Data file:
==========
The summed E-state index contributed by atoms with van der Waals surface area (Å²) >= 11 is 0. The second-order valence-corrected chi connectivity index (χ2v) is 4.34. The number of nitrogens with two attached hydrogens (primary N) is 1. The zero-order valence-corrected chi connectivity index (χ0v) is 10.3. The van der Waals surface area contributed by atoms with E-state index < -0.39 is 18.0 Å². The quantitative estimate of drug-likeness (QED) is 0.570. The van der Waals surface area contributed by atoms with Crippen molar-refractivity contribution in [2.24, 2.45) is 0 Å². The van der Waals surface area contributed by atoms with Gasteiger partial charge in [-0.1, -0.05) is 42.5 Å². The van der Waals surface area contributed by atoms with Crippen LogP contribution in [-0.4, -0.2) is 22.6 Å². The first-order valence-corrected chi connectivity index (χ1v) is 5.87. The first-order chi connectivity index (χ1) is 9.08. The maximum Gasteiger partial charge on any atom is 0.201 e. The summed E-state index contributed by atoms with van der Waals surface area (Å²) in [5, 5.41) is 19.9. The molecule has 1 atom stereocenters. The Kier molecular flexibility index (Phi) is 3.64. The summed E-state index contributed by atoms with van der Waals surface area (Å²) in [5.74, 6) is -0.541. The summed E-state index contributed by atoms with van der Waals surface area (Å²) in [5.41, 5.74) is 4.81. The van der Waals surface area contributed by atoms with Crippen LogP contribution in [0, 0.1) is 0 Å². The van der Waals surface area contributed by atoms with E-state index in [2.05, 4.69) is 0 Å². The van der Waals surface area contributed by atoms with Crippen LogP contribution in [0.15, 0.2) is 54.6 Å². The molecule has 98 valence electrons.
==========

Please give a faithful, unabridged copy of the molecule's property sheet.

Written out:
The summed E-state index contributed by atoms with van der Waals surface area (Å²) >= 11 is 0. The second-order valence-corrected chi connectivity index (χ2v) is 4.34. The number of nitrogens with two attached hydrogens (primary N) is 1. The zero-order valence-corrected chi connectivity index (χ0v) is 10.3. The van der Waals surface area contributed by atoms with E-state index < -0.39 is 18.0 Å². The quantitative estimate of drug-likeness (QED) is 0.570. The van der Waals surface area contributed by atoms with Crippen molar-refractivity contribution in [2.24, 2.45) is 0 Å². The van der Waals surface area contributed by atoms with Gasteiger partial charge in [-0.1, -0.05) is 42.5 Å². The van der Waals surface area contributed by atoms with Crippen LogP contribution in [-0.4, -0.2) is 22.6 Å². The first-order valence-corrected chi connectivity index (χ1v) is 5.87. The first-order chi connectivity index (χ1) is 9.08. The maximum Gasteiger partial charge on any atom is 0.201 e. The summed E-state index contributed by atoms with van der Waals surface area (Å²) in [5, 5.41) is 19.9. The molecule has 1 atom stereocenters. The Kier molecular flexibility index (Phi) is 3.64. The summed E-state index contributed by atoms with van der Waals surface area (Å²) in [5.74, 6) is -0.541. The summed E-state index contributed by atoms with van der Waals surface area (Å²) in [5.41, 5.74) is 4.81. The van der Waals surface area contributed by atoms with Crippen LogP contribution in [0, 0.1) is 0 Å². The van der Waals surface area contributed by atoms with E-state index in [2.05, 4.69) is 0 Å². The van der Waals surface area contributed by atoms with Crippen LogP contribution in [0.15, 0.2) is 54.6 Å². The molecule has 98 valence electrons.